Finally we come to the Shock Hormones. I group ABAs and SAs here. It is widely accepted that ABA is rapidly released when a plant confronts stress of most kinds. It is beginning to become accepted SA is released when a plant obtains release from these survival threats. It’s not much of a stretch to see ABA as putting the plant in a defensive posture of dormancy and maximum self protection. SA would then open the plant back to normal functioning after the threat is gone. I would see all cells making ABA in similar amounts when confronted with the same stress. The same would be true of SA. Perhaps only beyond peak rates of metabolism would the Growth Hormones Cytokinin and Auxin be released. A climactic rise or sustained high level of SA may be the signal that a plant has reached this point and that resources beyond this can be turned to Growth. On the low end, a climactic or sustained high level of ABA maybe necessary prerequisite to the synthesis of GA and Ethylene in that it would be a signal that the levels of nutrients has dipped below survivable levels.

The alternative theory says that instead of Auxin and Cytokinin being released when there are more than enough nutrients for peak level metabolism, they are instead released any time nutrients get above survivable levels. Also the second theory would say that GA and Ethylene would be released any time nutrients fall below peak metabolism rates. Therefore an absence of GA and Ethylene and the presence of high levels of Cytokinin and Auxin would be a signal of passing of peak metabolism conditions and conditions warranting growth. On the low end, the presence of high levels of GA and Ethylene and the absence of Auxin and Cytokinin would be an indication that senescence is warranted and survivable levels of nutrients are not indicated. In this scheme, ABA and SA would fall to the role of a plant’s responses to rapidly developing stress or release from such a threat. SA would be used to release a plant from a defensive dormant posture. This is the way most plant scientists see ABA anyway and are beginning to see SA’s role.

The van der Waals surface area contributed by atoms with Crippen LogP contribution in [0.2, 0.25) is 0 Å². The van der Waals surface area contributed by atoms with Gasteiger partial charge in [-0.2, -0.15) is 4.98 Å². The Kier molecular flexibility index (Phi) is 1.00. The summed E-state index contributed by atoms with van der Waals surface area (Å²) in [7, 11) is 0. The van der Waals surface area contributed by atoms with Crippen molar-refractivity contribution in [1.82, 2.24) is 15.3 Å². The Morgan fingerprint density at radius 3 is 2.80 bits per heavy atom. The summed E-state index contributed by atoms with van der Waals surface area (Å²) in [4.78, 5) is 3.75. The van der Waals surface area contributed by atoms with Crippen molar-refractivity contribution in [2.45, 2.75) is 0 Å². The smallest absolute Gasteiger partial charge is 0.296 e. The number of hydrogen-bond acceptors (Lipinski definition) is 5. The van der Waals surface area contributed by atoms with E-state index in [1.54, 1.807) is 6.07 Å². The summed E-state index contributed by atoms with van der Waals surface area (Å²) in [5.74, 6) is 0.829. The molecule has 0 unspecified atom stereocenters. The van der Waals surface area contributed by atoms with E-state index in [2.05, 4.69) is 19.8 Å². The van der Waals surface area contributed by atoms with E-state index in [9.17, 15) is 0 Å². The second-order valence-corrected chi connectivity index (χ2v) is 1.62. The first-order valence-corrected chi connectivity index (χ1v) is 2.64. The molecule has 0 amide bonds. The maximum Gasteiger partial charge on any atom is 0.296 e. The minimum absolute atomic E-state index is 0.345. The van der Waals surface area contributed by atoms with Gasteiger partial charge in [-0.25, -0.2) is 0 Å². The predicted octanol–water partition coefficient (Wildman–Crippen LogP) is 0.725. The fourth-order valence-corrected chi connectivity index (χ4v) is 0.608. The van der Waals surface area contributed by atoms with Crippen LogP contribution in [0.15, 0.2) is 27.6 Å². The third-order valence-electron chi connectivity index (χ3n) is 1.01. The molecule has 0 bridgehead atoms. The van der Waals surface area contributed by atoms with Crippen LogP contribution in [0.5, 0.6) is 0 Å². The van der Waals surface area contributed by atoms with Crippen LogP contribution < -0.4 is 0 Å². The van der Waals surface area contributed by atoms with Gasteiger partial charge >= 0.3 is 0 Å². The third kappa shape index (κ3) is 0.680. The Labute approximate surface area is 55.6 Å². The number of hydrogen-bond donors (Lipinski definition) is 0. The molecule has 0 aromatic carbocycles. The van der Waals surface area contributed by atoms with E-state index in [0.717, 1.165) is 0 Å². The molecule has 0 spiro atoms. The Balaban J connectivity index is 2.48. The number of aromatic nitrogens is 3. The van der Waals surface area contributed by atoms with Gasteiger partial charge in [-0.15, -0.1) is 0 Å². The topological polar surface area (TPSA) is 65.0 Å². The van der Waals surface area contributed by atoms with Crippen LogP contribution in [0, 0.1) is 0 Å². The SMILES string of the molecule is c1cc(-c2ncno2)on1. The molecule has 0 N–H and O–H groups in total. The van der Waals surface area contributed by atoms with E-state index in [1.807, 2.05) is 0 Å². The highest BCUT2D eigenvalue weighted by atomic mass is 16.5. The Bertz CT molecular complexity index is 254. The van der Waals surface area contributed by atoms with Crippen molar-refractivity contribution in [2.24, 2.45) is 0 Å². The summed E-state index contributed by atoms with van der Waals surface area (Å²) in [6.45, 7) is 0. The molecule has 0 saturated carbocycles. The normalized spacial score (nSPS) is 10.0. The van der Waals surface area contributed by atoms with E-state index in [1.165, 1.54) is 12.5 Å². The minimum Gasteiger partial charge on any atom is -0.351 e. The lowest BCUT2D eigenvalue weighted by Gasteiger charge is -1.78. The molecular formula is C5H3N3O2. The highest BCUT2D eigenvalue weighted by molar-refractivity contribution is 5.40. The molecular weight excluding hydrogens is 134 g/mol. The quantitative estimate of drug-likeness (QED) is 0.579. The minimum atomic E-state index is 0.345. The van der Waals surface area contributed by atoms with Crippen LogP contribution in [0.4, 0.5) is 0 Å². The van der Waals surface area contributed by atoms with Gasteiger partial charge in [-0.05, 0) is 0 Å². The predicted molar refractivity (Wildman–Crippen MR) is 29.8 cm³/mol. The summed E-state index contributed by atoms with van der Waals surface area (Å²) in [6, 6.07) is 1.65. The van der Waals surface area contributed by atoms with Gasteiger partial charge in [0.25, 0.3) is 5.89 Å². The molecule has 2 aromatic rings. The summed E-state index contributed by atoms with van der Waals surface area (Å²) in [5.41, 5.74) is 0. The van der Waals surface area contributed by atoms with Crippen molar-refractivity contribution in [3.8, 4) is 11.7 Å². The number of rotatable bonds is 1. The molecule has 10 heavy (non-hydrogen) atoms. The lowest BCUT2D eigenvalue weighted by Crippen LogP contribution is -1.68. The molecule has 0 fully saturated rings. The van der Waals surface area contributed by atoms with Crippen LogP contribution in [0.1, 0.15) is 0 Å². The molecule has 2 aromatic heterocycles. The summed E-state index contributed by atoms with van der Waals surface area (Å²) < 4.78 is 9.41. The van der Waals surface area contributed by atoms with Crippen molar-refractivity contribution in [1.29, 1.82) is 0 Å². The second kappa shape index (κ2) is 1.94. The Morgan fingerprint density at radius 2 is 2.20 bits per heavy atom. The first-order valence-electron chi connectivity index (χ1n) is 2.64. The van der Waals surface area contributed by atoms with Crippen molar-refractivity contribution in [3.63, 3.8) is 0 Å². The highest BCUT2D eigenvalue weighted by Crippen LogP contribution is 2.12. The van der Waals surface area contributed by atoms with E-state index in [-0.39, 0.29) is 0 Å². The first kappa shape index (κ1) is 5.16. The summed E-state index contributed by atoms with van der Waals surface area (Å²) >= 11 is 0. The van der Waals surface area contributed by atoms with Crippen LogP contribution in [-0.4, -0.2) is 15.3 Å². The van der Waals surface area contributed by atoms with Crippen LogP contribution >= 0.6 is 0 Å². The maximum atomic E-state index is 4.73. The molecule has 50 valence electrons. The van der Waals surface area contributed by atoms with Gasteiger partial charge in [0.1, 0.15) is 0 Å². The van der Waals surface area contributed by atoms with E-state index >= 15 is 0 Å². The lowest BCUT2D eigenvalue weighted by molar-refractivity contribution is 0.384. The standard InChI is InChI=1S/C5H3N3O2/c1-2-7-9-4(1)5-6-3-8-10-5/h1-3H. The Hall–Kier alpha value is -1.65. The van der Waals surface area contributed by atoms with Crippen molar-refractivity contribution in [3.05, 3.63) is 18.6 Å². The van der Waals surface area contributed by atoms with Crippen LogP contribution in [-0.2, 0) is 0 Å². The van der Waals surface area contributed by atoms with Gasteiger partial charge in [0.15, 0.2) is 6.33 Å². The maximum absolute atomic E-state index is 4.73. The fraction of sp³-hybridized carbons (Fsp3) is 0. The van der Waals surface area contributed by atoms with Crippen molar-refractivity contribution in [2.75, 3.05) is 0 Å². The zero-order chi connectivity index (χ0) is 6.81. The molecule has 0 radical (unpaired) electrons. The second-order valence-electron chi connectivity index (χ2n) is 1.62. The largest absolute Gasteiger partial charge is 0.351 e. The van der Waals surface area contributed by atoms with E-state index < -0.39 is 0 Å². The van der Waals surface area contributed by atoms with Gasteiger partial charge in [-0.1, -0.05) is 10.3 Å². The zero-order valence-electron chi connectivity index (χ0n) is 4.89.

Finally this theory has its limitation. Brassinosteroid is accepted by some but by no means all Plant Physiologists as being part or the primary hormone induced in the GA hormone cascade. I don’t enter this discussion except to provisionally accept that this is true. On the subject of Jasmonates, I won’t say much except that it seems obvious to me that they are induced by wounding and help coordinate the plant’s defenses to counteract such an event. This is a special case of plant stress and will not be discussed here except to say that it induces ABA as part of its process, and when ABA is induced it falls under the purview of this general theory. This theory attempts to provide a backbone or generalized framework from which to understand plant hormone behavior. Despite Galston’s great work, I too will not include a discussion of polyamines as it is still unclear as to whether these chemicals are hormones or are membrane stabilizer released by hormones under stress conditions.

Introduction

Since Darwin’s time, it has been known that plants regulate their growth with some kind of internally secreted chemicals. Plant hormones, according to a standard definition from the Web: 

  • Are signal molecules produced at specific locations;

  • Occur in low concentrations;

  • Cause altered processes in target cells at other locations.

Today, it is accepted that there are five major classes of plant hormones, with a few possible candidates to add in the future. The five major classes are Auxin, CKs, Ethylene, GAs, and ABA. Recently it has been suggested that BAs, JAs, SAs, and Polyamines are new major classes of hormones. This paper is not an introduction to the discovery, chemical structure, and synthesis pathways of the hormones. There are several decent introductions to these on the Web. Instead, I shall try to provide a second-level examination of the hormones and a unifying outline of a theory that explains the underlying relationships and generalized principles under when these hormones are secreted. This paper is a simplification of the findings. I want to warn any reader, that I have a strong preference for symmetry in theories and models. Inspired by the fact that plants show a strong physical symmetry, being divided into roots and shoots, my two theories will each be strongly symmetrical. 

Any theory of plant hormones needs to recognize the work of K. V. Thimann, F. Went, F. Abeles, F. Skoog, G. Avery, P. F. Wareing, P. Davies, P. W. Morgan, W. P. Jacobs, A. C. Leopold, A. W. Galston, R. Cleland, and F. Addicott. Forgive me for leaving out the names of countless others who have made major contributions to the field. Special thanks go to Mark Jacobs for getting me so interested in plants in the first place.

Hormone Characteristics Table 

All items in bold are known scientific findings - references are in progress